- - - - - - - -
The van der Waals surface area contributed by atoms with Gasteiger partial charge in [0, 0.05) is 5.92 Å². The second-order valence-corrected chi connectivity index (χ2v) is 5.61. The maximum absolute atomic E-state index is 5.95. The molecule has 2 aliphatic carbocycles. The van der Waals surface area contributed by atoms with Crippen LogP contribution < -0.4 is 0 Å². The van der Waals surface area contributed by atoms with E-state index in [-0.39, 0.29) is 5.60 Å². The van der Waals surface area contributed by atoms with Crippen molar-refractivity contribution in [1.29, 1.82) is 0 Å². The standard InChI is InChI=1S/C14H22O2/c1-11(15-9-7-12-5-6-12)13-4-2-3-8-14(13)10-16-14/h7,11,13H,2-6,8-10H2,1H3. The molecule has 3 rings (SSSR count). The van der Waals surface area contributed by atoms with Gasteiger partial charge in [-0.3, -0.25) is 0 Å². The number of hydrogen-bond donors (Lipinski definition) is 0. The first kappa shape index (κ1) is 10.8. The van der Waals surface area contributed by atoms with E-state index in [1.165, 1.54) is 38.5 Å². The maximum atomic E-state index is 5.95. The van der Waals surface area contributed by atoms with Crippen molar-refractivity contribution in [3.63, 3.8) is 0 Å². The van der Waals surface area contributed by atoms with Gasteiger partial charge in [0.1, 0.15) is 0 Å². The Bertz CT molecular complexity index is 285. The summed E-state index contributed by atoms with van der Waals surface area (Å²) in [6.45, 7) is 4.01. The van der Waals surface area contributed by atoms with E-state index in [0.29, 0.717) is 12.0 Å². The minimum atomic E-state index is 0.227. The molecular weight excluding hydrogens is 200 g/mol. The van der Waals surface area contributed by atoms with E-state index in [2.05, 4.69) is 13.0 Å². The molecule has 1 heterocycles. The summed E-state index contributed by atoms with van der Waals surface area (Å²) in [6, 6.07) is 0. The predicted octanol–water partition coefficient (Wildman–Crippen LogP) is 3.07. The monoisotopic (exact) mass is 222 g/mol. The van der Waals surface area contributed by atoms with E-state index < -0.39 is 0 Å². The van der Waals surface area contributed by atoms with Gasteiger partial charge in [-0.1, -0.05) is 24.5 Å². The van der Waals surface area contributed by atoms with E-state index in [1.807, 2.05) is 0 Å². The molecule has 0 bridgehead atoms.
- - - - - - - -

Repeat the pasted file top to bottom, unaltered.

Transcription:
The van der Waals surface area contributed by atoms with Gasteiger partial charge in [0, 0.05) is 5.92 Å². The second-order valence-corrected chi connectivity index (χ2v) is 5.61. The maximum absolute atomic E-state index is 5.95. The molecule has 2 aliphatic carbocycles. The van der Waals surface area contributed by atoms with Crippen LogP contribution < -0.4 is 0 Å². The van der Waals surface area contributed by atoms with E-state index in [-0.39, 0.29) is 5.60 Å². The van der Waals surface area contributed by atoms with Crippen molar-refractivity contribution in [1.29, 1.82) is 0 Å². The standard InChI is InChI=1S/C14H22O2/c1-11(15-9-7-12-5-6-12)13-4-2-3-8-14(13)10-16-14/h7,11,13H,2-6,8-10H2,1H3. The molecule has 3 rings (SSSR count). The van der Waals surface area contributed by atoms with Gasteiger partial charge in [-0.3, -0.25) is 0 Å². The number of hydrogen-bond donors (Lipinski definition) is 0. The first kappa shape index (κ1) is 10.8. The van der Waals surface area contributed by atoms with E-state index in [1.165, 1.54) is 38.5 Å². The maximum atomic E-state index is 5.95. The van der Waals surface area contributed by atoms with Crippen molar-refractivity contribution in [3.63, 3.8) is 0 Å². The van der Waals surface area contributed by atoms with Gasteiger partial charge in [0.1, 0.15) is 0 Å². The Bertz CT molecular complexity index is 285. The summed E-state index contributed by atoms with van der Waals surface area (Å²) in [6.45, 7) is 4.01. The van der Waals surface area contributed by atoms with E-state index in [0.29, 0.717) is 12.0 Å². The minimum atomic E-state index is 0.227. The molecular weight excluding hydrogens is 200 g/mol. The van der Waals surface area contributed by atoms with E-state index in [2.05, 4.69) is 13.0 Å². The molecule has 1 heterocycles. The summed E-state index contributed by atoms with van der Waals surface area (Å²) in [6, 6.07) is 0. The predicted octanol–water partition coefficient (Wildman–Crippen LogP) is 3.07. The monoisotopic (exact) mass is 222 g/mol. The van der Waals surface area contributed by atoms with E-state index < -0.39 is 0 Å². The van der Waals surface area contributed by atoms with Gasteiger partial charge in [-0.1, -0.05) is 24.5 Å². The van der Waals surface area contributed by atoms with E-state index in [1.807, 2.05) is 0 Å². The molecule has 0 bridgehead atoms.